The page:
E-cigarette use is now being called an epidemic among youth, according to the Food and Drug Administration. The devices that can help adults quit traditional cigarettes are getting young teenagers addicted to nicotine.
In 2017, Kent State implemented a university-wide initiative for a smoke-free and tobacco-free campus. This involves students who live on campus and who are no longer able to use e-cigarettes in or around the dorms.
Three to four years ago, when e-cigarettes first became popular, the residence halls had seen a problem in the increase of false fire alarms, Brian Hellwig, the assistant director of residential communities, said.
Residence Services found the cause of many of these fire alarms was the use of e-cigarettes in dorm rooms.
“The way the fire alarms work, they are operated by a sensor or a laser, and so they can’t distinguish between smoke and steam or vape, and we saw a huge increase in the number of false alarms,” Hellwig said.
Residence Services prohibited the use of e-cigarettes inside the residence halls. A couple years later, in 2017, the university put in place its smoke-free and tobacco-free campus policy.
There have still been issues with false fire alarms since then, but it has dramatically decreased, Hellwig said.
According to a September press release from FDA Commissioner Scott Gottlieb, smoking remains the No. 1 preventable cause of death in America.
Kent State’s smoke-free and tobacco-free policy is a way to contribute in helping to one day solve that problem, especially now, among youth.
“This will no doubt involve a cultural shift over time as the campus community recognizes and embraces the new norm for KSU; such that, we are a Smoke-Free, Tobacco-Free University,” wrote Scott Dotterer, the coordinator of the Office of Health Promotion, in an email.
Despite the progress of e-cigarettes for adults, who sometimes use them to quit traditional cigarettes, what the FDA didn’t predict was the “epidemic use among teenagers,” according to Gottlieb’s press release.
The FDA calls it “an almost ubiquitous and dangerous trend among teens.” The FDA wrote it won’t let a whole generation of young people become addicted to nicotine as a trade-off for adults having access to those same products.
Paul Tyrpak, a sophomore business management major, started smoking e-cigarettes in March. He picked up the habit from his peers.
“I started in March of this year because my friend asked me to try his Suorin, which is another e-cigarette,” Tyrpak said. “I didn’t like it at first and I would always cough and stuff. And then I got the buzz the first time and I liked it, and I kept doing it. But your body takes time to get used to it, so I got sick a couple times.”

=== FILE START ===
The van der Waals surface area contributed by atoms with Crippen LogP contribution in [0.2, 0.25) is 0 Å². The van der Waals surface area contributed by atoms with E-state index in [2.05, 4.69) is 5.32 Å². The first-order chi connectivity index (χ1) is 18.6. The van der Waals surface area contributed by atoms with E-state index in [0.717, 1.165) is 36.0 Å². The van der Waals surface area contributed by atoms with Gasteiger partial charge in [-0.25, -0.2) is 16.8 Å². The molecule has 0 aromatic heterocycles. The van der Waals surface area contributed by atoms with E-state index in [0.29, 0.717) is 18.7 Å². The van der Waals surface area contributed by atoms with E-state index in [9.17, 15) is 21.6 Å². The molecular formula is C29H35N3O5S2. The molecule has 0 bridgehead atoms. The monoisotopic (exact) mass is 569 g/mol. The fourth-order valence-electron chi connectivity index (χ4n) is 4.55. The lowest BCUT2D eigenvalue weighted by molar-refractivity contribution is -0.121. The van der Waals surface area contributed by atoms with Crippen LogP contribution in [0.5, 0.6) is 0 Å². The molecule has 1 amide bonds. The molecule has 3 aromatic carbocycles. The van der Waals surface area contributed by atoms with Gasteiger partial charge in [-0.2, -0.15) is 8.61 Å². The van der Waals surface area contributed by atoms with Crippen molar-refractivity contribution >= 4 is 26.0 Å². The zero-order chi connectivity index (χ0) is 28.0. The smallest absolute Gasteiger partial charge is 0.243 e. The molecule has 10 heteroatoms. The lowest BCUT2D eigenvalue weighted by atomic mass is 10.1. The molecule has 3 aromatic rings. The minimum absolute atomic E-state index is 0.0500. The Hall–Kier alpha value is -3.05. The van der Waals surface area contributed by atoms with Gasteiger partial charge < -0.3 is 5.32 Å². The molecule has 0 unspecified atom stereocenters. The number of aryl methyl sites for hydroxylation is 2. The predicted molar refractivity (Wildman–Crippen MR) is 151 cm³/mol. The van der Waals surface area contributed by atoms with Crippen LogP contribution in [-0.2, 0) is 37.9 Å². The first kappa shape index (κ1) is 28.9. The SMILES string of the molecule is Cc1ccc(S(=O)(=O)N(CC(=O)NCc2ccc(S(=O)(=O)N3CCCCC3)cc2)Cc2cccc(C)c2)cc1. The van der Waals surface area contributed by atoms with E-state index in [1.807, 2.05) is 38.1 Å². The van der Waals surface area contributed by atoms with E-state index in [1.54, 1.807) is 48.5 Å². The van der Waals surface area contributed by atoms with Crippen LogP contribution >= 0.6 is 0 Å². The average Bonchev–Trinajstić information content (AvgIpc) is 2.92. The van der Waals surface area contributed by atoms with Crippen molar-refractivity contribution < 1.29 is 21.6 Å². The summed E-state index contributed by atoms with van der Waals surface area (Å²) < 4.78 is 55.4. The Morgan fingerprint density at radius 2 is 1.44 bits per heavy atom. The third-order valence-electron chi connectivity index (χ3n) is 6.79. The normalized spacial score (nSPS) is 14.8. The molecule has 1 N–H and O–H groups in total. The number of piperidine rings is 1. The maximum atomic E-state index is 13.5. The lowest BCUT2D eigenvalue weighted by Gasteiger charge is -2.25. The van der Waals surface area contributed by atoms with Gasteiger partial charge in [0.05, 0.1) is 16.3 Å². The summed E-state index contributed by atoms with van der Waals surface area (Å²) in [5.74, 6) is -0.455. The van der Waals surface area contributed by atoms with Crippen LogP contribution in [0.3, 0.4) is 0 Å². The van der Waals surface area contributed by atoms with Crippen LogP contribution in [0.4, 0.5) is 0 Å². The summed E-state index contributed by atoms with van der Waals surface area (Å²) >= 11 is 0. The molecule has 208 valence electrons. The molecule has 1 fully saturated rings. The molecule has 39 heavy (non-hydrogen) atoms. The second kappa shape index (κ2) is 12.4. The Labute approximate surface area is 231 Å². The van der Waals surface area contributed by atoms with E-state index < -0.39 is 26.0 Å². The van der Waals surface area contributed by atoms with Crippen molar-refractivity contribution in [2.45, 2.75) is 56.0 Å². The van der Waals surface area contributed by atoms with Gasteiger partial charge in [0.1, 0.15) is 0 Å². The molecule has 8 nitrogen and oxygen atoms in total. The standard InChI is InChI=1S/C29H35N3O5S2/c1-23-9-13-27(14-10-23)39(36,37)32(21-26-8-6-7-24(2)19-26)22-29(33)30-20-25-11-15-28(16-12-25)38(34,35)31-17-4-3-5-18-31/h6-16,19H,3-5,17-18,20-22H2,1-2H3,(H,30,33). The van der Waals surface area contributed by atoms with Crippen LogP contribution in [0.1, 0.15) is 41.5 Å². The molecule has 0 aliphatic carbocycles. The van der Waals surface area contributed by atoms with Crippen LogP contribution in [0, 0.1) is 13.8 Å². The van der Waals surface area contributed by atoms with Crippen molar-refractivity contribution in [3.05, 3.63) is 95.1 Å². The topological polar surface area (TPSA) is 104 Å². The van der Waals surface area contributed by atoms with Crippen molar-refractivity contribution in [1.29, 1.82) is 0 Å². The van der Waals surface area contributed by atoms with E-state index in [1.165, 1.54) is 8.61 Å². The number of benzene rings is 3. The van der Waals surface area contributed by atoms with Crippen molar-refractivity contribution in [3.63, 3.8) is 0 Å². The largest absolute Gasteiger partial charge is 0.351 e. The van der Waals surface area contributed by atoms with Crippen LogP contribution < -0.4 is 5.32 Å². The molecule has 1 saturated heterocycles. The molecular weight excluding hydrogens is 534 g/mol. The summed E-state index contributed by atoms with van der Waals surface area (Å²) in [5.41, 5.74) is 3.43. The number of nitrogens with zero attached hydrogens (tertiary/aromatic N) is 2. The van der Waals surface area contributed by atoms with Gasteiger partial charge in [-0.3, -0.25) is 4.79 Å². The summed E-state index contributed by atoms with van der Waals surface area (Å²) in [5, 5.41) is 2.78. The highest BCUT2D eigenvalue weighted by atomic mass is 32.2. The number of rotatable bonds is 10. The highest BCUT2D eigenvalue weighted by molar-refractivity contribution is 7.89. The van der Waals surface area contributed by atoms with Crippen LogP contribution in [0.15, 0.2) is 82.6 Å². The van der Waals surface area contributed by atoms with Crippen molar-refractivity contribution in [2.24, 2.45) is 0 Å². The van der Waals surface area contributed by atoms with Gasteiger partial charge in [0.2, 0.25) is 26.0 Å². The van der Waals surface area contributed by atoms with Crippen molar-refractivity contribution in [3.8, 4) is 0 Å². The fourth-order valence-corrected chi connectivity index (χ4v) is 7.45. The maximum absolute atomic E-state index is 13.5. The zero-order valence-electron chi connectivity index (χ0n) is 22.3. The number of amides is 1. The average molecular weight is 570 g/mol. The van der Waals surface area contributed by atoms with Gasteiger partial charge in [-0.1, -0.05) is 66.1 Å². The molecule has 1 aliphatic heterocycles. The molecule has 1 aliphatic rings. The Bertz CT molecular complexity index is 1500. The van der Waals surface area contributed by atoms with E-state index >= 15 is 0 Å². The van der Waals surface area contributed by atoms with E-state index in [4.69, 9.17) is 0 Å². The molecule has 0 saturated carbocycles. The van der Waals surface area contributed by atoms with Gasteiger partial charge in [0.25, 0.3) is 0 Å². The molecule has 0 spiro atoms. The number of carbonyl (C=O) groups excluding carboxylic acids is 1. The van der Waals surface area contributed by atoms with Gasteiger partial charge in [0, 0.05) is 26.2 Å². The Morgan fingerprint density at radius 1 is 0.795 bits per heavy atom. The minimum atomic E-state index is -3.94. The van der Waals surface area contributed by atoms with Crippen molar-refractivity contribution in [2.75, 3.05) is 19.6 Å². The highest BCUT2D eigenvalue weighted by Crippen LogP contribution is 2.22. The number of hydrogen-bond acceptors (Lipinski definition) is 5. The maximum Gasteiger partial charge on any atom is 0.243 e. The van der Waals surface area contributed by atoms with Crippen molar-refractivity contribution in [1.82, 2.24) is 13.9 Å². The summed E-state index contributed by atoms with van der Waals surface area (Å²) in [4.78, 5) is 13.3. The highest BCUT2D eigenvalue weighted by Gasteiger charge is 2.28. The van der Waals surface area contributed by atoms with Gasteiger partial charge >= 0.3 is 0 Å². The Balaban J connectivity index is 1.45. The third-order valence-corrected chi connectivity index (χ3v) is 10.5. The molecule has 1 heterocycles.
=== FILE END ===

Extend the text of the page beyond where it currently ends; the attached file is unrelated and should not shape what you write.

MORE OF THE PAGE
Tyrpak started using a Juul regularly on long drives and just hanging around, and now he feels addicted, he said.
“I’ve spent like $500 since March just on vape stuff,” he said. “Either it’ll break or I’ll need pods or juice.”
A pod is what Juul, the e-cigarette brand, uses to hold its vape liquid instead of traditional bottles of juice used for vaping.
Tyrpak said he doesn’t have any plans to quit until after college. Tyrpak tried giving it up before, but not seriously, and it only lasted a couple hours.
When students use e-cigarettes in or around the dorms, the university takes an educational approach rather than a punitive one. When students are caught or documented, Hellwig will have a meeting with them.
“I use the meeting to get to know the student a little bit, see how they are doing academically, how they are adjusting to living in the residence halls,” Hellwig said. “Then, I will help the student to understand why we don’t permit vaping in the halls, how the smoke detectors can’t distinguish between smoke or vape and that the sensors are very sensitive.”
This is usually helpful for students in understanding why e-cigarettes aren’t permitted in the residence halls, Hellwig said.
Both Hellwig and Dotterer feel they have personally seen a decrease in overall smoking on campus. Hellwig said he sees many people going off campus to smoke.
“I can definitely say I see very little smoking out in the open on campus,” Dotterer said. “As more people become aware and are reminded of the policy, the level of compliance will no doubt increase.”
It is about developing a culture of health and wellness, Dotterer said. Having the smoke-free, tobacco-free policy is a step in the right direction to being a healthier campus and helping tackle the problem with nicotine addiction among youth.
Vanessa Gresley is the housing reporter. Contact her at [email protected]